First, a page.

Very little is known of the fetal requirement for creatine and how this may change with advancing pregnancy and into the early neonatal period, particularly for tissues known to have a high creatine requirement in the adult (e.g. brain, heart, skeletal muscle) [2]. Braissant and colleagues have shown that in the embryonic rat CrT mRNA is expressed in almost all tissues, including the brain, from as early as embryonic day (E) 12.5 [17]. The brain shows a marked increase in expression of CrT at E15.5 (term is approximately 21 days). These authors did not measure the content of creatine in the developing fetus, so it remains unknown whether and how the pattern of CrT expression actually relates to brain creatine levels.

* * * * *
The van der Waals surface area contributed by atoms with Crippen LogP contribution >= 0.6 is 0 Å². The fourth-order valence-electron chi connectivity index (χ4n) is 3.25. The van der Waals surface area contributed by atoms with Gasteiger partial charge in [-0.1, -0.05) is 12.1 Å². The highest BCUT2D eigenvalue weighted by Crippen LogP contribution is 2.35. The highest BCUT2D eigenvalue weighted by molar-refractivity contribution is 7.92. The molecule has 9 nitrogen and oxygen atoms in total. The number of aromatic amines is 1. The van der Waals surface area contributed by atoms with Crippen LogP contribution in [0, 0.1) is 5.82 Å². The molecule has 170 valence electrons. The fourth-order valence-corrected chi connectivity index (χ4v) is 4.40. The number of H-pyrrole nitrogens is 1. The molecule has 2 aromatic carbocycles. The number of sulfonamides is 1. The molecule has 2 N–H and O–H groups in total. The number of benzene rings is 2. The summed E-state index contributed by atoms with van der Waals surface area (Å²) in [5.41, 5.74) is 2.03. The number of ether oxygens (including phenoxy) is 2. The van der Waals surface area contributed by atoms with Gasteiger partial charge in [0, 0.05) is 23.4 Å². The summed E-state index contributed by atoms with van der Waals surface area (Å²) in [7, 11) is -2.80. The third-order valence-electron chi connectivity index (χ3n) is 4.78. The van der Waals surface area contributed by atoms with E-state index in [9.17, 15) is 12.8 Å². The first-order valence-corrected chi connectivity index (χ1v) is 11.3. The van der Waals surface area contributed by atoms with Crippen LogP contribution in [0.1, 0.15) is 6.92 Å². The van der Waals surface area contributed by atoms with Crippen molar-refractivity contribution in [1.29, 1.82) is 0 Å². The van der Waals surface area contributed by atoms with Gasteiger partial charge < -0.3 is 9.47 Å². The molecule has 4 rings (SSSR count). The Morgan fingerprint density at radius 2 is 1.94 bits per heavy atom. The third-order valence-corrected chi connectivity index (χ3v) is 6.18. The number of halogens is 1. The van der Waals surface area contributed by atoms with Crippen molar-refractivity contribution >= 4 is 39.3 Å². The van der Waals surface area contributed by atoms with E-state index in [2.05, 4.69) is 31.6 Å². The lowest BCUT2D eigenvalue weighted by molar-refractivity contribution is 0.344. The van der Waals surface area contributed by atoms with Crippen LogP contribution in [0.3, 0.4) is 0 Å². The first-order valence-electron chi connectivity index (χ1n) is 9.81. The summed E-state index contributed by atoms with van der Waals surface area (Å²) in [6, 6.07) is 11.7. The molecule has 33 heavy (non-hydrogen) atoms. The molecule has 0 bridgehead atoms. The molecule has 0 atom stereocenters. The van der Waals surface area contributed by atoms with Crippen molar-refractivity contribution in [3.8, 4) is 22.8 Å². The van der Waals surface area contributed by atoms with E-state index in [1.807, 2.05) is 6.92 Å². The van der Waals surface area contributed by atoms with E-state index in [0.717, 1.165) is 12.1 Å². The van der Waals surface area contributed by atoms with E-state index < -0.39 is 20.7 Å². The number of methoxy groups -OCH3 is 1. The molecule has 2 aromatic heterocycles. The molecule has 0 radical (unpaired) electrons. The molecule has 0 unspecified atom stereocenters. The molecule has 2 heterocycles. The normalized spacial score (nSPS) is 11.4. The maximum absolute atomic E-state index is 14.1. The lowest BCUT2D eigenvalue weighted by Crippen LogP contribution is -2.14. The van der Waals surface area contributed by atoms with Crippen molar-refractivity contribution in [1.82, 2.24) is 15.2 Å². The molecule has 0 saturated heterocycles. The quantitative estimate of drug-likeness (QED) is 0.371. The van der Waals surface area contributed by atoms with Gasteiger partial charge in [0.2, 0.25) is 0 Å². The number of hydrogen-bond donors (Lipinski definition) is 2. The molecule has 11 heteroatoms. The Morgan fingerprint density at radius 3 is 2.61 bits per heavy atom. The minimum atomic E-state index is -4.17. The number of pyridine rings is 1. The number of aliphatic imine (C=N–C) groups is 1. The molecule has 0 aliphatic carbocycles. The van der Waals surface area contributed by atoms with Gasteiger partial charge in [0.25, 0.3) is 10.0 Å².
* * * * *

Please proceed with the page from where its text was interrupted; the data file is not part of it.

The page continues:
In the adult mouse brain, CrT expression at the blood brain barrier has been shown to be a major pathway for supplying creatine to the brain [18]. However, neurons, astrocytes and oligodendrocytes in the adult rat brain have been shown to express the creatine synthesizing enzymes, implying that at least some of the brain requirement for creatine is met by de novo synthesis [17, 19]. In the developing rat brain, AGAT mRNA can be detected in isolated cells of the central nervous system (CNS) from E12.5 onwards, although GAMT mRNA expression is still only barely detectable at E18.5 [17]. It would appear that at the time of birth the rat pup has only a very limited capacity for creatine synthesis within the CNS. It is necessary to understand how these expression patterns change in the postnatal period, as the newborn rat pup does not reach a comparable stage of development to the newborn human infant until at least postnatal day 7 [20, 21].